EDIT: Git repo of this project can be found here: https://github.com/zynqgeek/zed_helloworld - enjoy!
To take advantage of any aspect of Zynq's configurable FPGA fabric we are going to need to learn how to use PlanAhead, and specifically how to create a new PlanAhead project with an embedded processor within it.
Giving credit where credit is due. I used the document in this example project from zedboard.org as my reference when doing this post:
http://zedboard.org/node/95 - Thanks to the author!
First, make sure you have the tools downloaded and licensed. You can read a how-to post here.
The first we are going to launch is PlanAhead. Go ahead and open up PlanAhead from the state menu. Note: I am using version 14.2 of the tools.
Note: If you are not on a x64 based machine, you should not be using the x64 version of the tools. Launch the PlanAhead(32-bit) version.
Once PlanAhead starts we want to click "Create New Project".
A wizard will pop up with some information. Click Next to get to the screen where you will name your project and decide where it will live.
You need to remember two rules about naming projects, and placing them on your computer:
- Directory length can not exceed 255 characters
- No spaces are allowed in directory or file names
Don't break those two rules, and you can put your files anywhere you want :D.
On the next screen we are presented with various different types of projects. In this case we are going to be writing picking a RTL project. More on what all these mean in a future blog post :D
On the next three screens we have the ability to add source files, existing IP (intellectual property blocks), and/or constraint files we may have. We have no need to do any of these things so just keep clicking next until you get to the Part Selection page. On the left side you will see two selectable options "Parts" and "Boards".
Now, Avnet hasn't released their board definition files for the Xilinx tools yet. They will include them in future releases of the tools though, don't worry. Today, though, we need to kind of hack something together using the Xilinx ZC702 board as our base configuration which we will then change. Not too bad, I promise.
Click "Boards" on the left hand side.
Change the three pull down options to these:
Speed grade: -1
In the list at the bottom of the window you will see the "Zynq-7 ZC702 Evaluation Board" as an option. Select it and hit Next.
Note: when this changes, I will stop back here and update the blog.
On the last page there is a brief summary of what you have selected throughout the wizard. Review it and click Finish.
PlanAhead will take a moment to create your project, and then display the default view. It should look something like this:
Now that we have PlanAhead launched and our project created, we will need to add our embedded processor to the design.
In the Sources Window Pane find the "Design Sources" folder and right mouse click on it. In that menu select "Add Sources ...".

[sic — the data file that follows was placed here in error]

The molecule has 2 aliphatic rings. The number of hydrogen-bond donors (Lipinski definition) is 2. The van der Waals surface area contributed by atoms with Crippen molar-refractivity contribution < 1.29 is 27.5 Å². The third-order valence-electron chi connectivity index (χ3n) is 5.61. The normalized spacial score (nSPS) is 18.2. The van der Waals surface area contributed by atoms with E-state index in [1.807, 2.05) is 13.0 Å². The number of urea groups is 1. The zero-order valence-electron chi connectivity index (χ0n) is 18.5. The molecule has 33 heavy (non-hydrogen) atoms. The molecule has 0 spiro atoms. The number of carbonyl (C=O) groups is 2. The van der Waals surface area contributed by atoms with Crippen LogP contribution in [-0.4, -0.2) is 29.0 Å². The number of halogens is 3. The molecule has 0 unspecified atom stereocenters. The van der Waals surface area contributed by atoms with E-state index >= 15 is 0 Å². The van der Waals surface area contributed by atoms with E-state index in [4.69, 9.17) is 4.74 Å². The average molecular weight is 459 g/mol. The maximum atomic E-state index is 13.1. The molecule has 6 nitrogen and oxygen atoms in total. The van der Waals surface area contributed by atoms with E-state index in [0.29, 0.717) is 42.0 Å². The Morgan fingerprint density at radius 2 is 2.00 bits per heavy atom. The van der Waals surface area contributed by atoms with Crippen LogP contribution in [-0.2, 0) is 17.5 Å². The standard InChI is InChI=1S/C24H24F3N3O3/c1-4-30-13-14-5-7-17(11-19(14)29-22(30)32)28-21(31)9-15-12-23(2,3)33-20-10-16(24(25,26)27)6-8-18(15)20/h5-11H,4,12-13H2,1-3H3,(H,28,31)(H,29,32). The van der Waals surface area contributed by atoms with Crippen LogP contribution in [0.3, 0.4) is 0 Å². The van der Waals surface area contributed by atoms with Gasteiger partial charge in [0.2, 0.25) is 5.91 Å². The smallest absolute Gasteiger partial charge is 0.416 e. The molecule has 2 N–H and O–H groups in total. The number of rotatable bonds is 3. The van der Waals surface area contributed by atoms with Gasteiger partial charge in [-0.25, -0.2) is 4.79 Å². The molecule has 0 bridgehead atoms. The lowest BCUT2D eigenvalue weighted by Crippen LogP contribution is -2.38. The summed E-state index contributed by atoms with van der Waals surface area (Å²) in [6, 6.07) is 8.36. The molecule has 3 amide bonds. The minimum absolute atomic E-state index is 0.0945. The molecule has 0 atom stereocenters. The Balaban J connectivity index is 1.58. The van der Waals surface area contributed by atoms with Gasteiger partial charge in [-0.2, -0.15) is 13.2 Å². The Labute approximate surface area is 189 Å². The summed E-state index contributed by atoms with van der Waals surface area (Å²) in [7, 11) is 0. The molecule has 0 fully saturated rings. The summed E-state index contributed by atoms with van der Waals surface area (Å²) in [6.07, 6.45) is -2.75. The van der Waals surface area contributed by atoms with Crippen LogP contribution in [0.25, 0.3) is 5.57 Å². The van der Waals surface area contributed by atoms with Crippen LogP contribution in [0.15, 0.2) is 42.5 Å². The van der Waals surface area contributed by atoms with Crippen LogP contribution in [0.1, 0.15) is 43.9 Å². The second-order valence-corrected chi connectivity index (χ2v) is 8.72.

A window with several options on it will pop up. One of the options in the list is "Add or Create Embedded Sources". This option will allow us to add the ARM subsystem to our design. Select this option and click next.
A window with two buttons below a listview will show up. The two buttons are "Add Sub-Design ..." and "Create Sub-Design". Since we do not have one created yet, we will click "Create Sub-Design". A small window will pop up asking what you would like to call your sub-system. I called mine "proc_module".
That's it. Click Finish. A progress bar window will pop up and inform you that it is creating the Xilinx Platform Studio (XPS) project for your new sub system. XPS will then be launched (if you don't think it got launched, check your task bar - it might have launched in the background).
XPS will ask you this question:
We want to use as many Wizards as possible for our first few designs until we become comfortable with the Xilinx tools, so click Yes.
A window will come up that is the beginning of the wizard. There is an option for an AXI based design or PLB. You will notice that the PLB option is grayed out. This is because the ARM sub system within Zynq uses the AXI standard to talk to it's peripherals, not the rather antiquated PLB standard. Select AXI (not that you have a choice) and click Next.
At the time of this post being written, Avnet's Zedboard isn't yet an option within the Board Selection portion of the wizard. What is available is the Xilinx ZC702 board. What we are going to do is pick this board, and then import the specific configuration for the Zedboard after the wizard is complete. Select the ZC702 board from the list, and click Next.
The next screen is where we will select what internal and external peripherals we want to use within our design.
In this particulare case, we are going to just go with the defaults and move past this. This is mostly because these are the available peripherals for the ZC702 board, not the Zedboard. Click Finish.
The wizard will turn away on the configuration you have given it, and after a minute will return back to the XPS GUI, where the System Assembly View will be visable.
Ok, since we targeted the ZC702 board and not the Zedboard, we need to import the correct peripheral configuration file. This file can be downloaded here: